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Alford Valley Railway

A narrow gauge tourist railway which offers a regular summer service connecting a reconstructed station in the centre of of Alford (Aberdeenshire) with Haughton Country Park, a half-mile (0.8 km) to the north. Laid out by a group of railway enthusiasts next to the Grampian Transport Museum from 1979, the first track, wagons and a locomotive dating from the 1930s came from New Pitsligo, to the northeast, where they were used as part of an industrial peat-cutting operation. Officially opened in May 1980, the Alford Valley Railway was the first 0.61-m (2-foot) gauge railway in Scotland. Over the years, trains are pulled by one of several locomotives, including Saccharine, a steam engine which was built in England in 1914 but acquired from a South African sugar plantation in 1979 and restored at Alford, and two diesel engines which were bought from the Severn Water Board in 1981. A new engine, named James Gordon after the Group's chairman, was purchased in 2001 and one of the two passenger carriages was once an Aberdeen tram-car.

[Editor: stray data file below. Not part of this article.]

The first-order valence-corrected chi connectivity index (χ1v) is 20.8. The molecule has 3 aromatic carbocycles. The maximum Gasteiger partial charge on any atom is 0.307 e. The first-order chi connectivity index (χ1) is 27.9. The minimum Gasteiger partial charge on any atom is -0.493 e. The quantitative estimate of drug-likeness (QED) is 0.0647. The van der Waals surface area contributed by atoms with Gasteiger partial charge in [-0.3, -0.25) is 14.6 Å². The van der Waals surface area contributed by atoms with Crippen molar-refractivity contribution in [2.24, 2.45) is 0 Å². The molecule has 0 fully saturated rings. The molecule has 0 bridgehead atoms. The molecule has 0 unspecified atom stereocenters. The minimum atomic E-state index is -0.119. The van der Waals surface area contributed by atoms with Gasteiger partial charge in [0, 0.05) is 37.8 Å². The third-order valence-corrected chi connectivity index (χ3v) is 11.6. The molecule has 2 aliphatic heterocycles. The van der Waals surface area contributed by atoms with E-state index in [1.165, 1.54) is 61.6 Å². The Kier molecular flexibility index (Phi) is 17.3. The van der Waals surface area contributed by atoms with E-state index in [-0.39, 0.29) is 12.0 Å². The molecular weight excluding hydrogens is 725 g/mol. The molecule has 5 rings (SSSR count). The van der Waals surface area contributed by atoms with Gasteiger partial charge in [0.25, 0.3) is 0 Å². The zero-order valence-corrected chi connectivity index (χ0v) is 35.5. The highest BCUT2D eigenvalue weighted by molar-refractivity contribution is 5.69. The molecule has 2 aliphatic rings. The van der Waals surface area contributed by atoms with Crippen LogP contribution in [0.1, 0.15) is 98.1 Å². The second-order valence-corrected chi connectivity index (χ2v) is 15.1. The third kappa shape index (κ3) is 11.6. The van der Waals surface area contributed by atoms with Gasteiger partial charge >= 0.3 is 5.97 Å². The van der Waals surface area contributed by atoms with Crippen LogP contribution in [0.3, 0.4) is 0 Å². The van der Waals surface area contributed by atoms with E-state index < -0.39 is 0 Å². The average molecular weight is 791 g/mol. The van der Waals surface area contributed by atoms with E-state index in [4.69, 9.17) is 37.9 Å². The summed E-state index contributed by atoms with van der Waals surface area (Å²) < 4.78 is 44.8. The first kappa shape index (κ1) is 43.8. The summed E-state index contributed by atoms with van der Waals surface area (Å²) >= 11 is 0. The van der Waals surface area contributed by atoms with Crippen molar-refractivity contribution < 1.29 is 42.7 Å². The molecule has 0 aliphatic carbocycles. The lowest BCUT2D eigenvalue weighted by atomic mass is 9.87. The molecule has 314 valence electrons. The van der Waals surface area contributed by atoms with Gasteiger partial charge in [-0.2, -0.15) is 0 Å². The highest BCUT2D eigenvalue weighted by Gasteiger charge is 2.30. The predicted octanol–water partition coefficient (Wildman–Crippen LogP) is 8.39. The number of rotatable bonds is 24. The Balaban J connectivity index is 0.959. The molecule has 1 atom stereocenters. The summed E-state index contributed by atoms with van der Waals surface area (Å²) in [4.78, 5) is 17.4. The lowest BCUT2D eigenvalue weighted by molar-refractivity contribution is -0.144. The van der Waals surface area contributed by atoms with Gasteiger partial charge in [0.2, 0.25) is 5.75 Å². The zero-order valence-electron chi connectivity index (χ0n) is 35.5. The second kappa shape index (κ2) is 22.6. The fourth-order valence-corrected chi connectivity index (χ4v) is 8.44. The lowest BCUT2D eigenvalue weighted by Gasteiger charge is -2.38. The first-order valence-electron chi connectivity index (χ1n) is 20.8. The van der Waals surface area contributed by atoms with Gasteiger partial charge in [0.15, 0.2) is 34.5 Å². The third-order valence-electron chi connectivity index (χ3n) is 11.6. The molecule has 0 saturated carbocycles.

The associated Alford Valley Railway Museum occupies the reconstructed station buildings of the original Alford Valley Railway. Opened in 1859, this was a rural branch of the Aberdeen-Inverness main-line which connected Alford with Kintore Junction, via Whitehouse, Tillyfourie, Monymusk and Kemnay. It closed in 1965.


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